There are presently no open calls for submissions.
While we work on production of our upcoming issues (3.2, a general issue to be published in April 2016, and 3.3, our heat-themed issue, to be published in August 2016) we are closed for submissions. We will reopen for submissions in late summer (probably mid-August) 2016. When we are open for submissions, please follow the general guidelines below.
We do not accept previously published work, including work that has appeared online in blogs or other forums. Simultaneous submissions are fine, though if your work is accepted elsewhere, please email us immediately at firstname.lastname@example.org.
If you are submitting poetry or flash pieces compile your work into a single document and then upload your submission. Authors who submit more than one file per genre will have their work returned unread.
Current or former employees of the University of Mary Washington are not eligible to submit work to the Rappahannock Review. We will not consider work from current UMW students; however, we will read work from alumni who graduated three or more years ago. If you are a previous contributor, please wait a year from publication before resubmitting work.
While we strive to respond to all work as quickly as possible, careful attention does take time. Please wait at least six months from submission before querying.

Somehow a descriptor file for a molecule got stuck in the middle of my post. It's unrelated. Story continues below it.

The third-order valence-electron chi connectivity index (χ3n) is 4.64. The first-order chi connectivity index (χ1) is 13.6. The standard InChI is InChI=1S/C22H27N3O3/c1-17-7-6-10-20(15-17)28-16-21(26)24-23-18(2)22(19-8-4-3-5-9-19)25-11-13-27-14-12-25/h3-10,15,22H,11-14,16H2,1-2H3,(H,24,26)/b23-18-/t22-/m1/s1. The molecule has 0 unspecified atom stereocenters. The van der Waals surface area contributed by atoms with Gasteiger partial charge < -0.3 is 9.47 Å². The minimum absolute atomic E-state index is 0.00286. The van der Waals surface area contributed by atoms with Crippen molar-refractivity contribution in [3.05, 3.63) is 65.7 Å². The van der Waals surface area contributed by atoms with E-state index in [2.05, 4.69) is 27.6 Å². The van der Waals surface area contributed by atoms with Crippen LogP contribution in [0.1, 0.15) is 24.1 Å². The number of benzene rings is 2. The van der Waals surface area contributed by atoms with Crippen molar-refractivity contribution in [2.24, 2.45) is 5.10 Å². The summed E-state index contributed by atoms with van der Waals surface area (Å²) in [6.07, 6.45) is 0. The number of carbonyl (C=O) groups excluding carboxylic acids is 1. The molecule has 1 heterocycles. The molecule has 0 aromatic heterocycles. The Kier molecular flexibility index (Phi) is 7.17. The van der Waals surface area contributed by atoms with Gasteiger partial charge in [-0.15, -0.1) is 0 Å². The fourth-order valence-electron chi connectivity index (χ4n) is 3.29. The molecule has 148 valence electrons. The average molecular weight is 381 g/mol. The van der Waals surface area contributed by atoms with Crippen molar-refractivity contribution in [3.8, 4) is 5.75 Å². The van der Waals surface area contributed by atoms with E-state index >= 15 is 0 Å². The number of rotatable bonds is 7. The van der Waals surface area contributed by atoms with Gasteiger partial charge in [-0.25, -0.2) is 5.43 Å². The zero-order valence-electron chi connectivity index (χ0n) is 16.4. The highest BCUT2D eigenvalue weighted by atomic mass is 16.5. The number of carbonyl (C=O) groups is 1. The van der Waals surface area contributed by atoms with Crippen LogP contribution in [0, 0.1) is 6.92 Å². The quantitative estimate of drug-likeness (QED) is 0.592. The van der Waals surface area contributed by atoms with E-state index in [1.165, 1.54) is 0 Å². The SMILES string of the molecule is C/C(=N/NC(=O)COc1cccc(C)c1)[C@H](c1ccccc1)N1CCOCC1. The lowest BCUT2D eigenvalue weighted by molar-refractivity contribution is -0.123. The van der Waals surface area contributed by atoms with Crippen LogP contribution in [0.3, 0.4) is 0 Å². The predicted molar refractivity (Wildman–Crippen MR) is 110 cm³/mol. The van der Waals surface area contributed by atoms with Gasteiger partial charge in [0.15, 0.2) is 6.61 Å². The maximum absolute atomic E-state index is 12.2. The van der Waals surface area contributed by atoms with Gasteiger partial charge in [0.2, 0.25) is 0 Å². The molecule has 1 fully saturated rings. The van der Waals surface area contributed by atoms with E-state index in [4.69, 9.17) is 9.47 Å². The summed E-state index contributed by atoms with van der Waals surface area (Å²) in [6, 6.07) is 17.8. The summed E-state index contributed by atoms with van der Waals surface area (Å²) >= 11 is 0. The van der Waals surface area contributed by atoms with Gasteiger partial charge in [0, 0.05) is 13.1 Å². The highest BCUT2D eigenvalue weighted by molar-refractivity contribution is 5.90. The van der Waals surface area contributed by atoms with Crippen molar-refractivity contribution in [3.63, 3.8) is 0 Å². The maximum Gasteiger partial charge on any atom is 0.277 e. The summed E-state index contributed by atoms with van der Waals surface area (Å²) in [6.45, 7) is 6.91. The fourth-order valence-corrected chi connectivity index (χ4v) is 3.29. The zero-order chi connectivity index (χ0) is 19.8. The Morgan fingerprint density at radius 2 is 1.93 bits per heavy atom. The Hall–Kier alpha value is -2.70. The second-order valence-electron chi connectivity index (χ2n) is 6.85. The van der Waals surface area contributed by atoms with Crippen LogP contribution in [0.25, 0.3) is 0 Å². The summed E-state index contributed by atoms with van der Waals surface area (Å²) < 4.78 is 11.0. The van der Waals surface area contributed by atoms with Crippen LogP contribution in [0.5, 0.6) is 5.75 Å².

We accept poems ranging in any length and employing any
aesthetic, including free verse, prose poems, and formal poetry. Authors may
send up to five poems per submission. Poems may be part of a series.
Authors of creative nonfiction may submit a single essay with a maximum length of 8,000 words or three shorter pieces each containing no more than 1,000 words. Submissions may range from flash nonfiction to extended memoir. Experimental form is encouraged. We would like to see essays with insightful perspective and attention to craft.
Rappahannock Review is looking for original, well-written fiction. Submissions may contain one piece of up to 8,000 words or three pieces of flash, each containing 1,000 words or fewer. Pieces experimenting with form are encouraged.